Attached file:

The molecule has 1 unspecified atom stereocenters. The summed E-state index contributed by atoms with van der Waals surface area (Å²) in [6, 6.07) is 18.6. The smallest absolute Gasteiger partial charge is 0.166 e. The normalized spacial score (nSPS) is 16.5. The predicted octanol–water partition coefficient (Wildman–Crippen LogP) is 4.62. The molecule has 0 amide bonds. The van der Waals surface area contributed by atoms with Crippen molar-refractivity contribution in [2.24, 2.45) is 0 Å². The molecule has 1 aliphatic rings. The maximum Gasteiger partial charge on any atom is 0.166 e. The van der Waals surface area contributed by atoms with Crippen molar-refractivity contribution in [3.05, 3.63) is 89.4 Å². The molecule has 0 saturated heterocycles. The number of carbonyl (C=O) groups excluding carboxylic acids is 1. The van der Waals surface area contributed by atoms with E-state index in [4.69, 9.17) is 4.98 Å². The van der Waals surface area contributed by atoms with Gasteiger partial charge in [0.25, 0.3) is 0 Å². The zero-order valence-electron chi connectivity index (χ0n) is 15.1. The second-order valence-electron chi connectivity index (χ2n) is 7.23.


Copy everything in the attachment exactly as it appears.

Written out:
The molecule has 1 unspecified atom stereocenters. The summed E-state index contributed by atoms with van der Waals surface area (Å²) in [6, 6.07) is 18.6. The smallest absolute Gasteiger partial charge is 0.166 e. The normalized spacial score (nSPS) is 16.5. The predicted octanol–water partition coefficient (Wildman–Crippen LogP) is 4.62. The molecule has 0 amide bonds. The van der Waals surface area contributed by atoms with Crippen molar-refractivity contribution in [2.24, 2.45) is 0 Å². The molecule has 1 aliphatic rings. The maximum Gasteiger partial charge on any atom is 0.166 e. The van der Waals surface area contributed by atoms with Crippen molar-refractivity contribution in [3.05, 3.63) is 89.4 Å². The molecule has 0 saturated heterocycles. The number of carbonyl (C=O) groups excluding carboxylic acids is 1. The van der Waals surface area contributed by atoms with E-state index in [4.69, 9.17) is 4.98 Å². The van der Waals surface area contributed by atoms with Gasteiger partial charge in [0.25, 0.3) is 0 Å². The zero-order valence-electron chi connectivity index (χ0n) is 15.1. The second-order valence-electron chi connectivity index (χ2n) is 7.23.